23 July 2019
Co-organized with the Geneva Internet Platform, the Swiss Federal Department of Foreign Affairs and the United Nations (UN) Special Procedures, the panel discussion ‘Human rights and Digital Technologies: New Insights’ brought together panelists with expertise from the UN Human Rights Committee, the UN Office of the High Commissioner for Human Rights' Special Procedures, the Secretariat of the UN High-Level Panel on Digital Cooperation, and our research project ‘Human Rights in the Digital Age’.
The event took place at the Palais des Nations during the 41st session of the UN Human Rights Council (HRC) and brought together more than 40 participants — diplomats, representatives of international organizations and NGOs, and scholars — who had the opportunity to discussed nascent challenges in the sphere of evolving digital technologies and their impact on human rights. Particular attention was drawn to identifying opportunities for states, civil society and other relevant stakeholders to determine effective strategic approaches to facilitate preparation for the future impacts of emerging digital technologies by the panel members.
Professor Yuval Shany’s intervention provided scope to reflect on the evolving paradigm of stakeholders’ obligations and responsibilities and proved particularly insightful for his reflection as to the ever evolving relationships between government, the tech industry and citizens — notably in terms of shifting power structures and the subsequent impact on normative and regulatory frameworks.
Clément Voule, the UN Special Rapporteur for Freedom of Peaceful Assembly and Association spoke of the key findings in his recent report to the HRC on current developments regarding the enjoyment of these rights online. He highlighted the inherent tensions to be observed where social media platforms and other forms of online communication can both facilitate engagement and, at the same time, stifle broader debate amongst communities.
Dr Jovan Kurbalija, Founding Director of DiploFoundation and the Head of the Geneva Internet Platform, spoke of how challenges to human rights from new uses of digital technologies are continuing to emerge online, noting that those concerned with the protection and safeguard of these rights would have to reach out to and engage other sectors if meaningful progress is to be made. In particular, Dr Kurbalija stressed the importance of engaging in discussion with the tech industry, and of taking into account the impact of any change or regulation on the commercial interests and business models of companies that are affected. Furthermore, with regard to the transformation of society by the process of digitalization — seemingly influencing almost every facet of human activity — it was underscored that we need to consider how we retain scope to acknowledge that we are all deficient in some regard: thus we must protect ‘the right to be humanly imperfect’ and not allow profiling to undermine our identities and autonomy.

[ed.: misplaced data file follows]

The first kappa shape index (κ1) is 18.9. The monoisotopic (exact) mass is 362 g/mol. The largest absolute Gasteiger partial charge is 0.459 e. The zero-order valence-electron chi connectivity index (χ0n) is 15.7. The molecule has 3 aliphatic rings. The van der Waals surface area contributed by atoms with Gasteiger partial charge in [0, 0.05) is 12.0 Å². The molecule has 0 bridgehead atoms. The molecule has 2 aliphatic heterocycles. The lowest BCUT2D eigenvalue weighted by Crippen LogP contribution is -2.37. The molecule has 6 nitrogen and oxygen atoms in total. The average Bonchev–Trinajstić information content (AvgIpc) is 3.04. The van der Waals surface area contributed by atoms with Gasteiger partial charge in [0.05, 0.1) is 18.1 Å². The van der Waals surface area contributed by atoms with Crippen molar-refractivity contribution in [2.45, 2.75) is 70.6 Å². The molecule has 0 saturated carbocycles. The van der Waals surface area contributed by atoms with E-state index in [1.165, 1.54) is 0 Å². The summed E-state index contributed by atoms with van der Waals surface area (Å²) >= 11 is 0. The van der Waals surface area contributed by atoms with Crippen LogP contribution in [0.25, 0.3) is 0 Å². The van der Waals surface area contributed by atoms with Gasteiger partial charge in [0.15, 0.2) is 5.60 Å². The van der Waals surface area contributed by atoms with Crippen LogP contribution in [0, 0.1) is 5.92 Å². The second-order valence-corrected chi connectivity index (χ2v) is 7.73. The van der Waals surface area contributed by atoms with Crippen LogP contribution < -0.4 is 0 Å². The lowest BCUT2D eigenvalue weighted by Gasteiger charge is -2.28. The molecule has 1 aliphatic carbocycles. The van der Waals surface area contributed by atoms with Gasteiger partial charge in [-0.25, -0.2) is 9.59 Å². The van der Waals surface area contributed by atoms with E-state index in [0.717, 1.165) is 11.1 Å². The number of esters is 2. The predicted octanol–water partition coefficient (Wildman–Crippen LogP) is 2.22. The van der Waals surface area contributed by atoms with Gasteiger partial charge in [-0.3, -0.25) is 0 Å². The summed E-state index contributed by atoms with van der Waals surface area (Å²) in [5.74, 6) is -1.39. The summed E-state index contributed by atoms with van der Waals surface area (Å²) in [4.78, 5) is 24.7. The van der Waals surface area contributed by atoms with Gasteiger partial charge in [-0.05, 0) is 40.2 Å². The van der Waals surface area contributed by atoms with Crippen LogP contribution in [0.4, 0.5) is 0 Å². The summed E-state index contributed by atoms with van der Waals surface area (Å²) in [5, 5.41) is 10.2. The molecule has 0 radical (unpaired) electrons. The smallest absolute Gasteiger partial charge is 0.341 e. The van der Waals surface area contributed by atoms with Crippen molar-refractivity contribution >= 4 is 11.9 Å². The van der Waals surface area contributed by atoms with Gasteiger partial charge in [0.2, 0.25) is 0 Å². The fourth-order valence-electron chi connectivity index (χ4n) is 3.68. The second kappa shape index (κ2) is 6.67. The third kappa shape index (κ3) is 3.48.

In his contribution to the debate, Clément Voule highlighted the specific recommendations he made in his report to companies operating in the tech and telecommunications sectors in order that their activities might better protect and promote human rights. He also drew attention to the challenges that continued to develop and hinder activists and civil society in exercising their right to assemble and associate in physical spaces, offline: this now meant that protecting nascent democratic spaces in the digital sphere was now more important than ever. Moreover, the Rapporteur also underscored the criticality of ensuring that the existing international legal framework to safeguard human rights could evolve and be adapted so as to continue protecting assembly and association amongst individuals and groups.
Our Research Fellow Dr Jonathan Andrew continued the discussion by emphasizing the necessity of apprehending just how different the dialogue could be between the respective stakeholders as they debated their own roles and responsibilities. In this respect, it was further highlighted how different stakeholders might use different language and terminology that could distance or even confuse other parties interested in participating in a broader discussion of digital rights. Dr Andrew, therefore, insisted that it was imperative that we allow ourselves the opportunity to be open to new ideas, and that we make the effort to learn more about the different interests and concerns of all those involved in resolving the issues we currently face as a society. In addition, Dr Andrew also drew attention to the broader importance of education in maximizing the benefits that new and emerging digital technologies could deliver: without a focus on delivering training and developing skills, the positive impacts of tech may not be realized.
In addition, it was also emphasized that existing inequalities might only worsen if resources are not utilized effectively to empower marginalized communities through improved connectivity to the Internet and developing knowledge amongst those that have in the past been disenfranchised.
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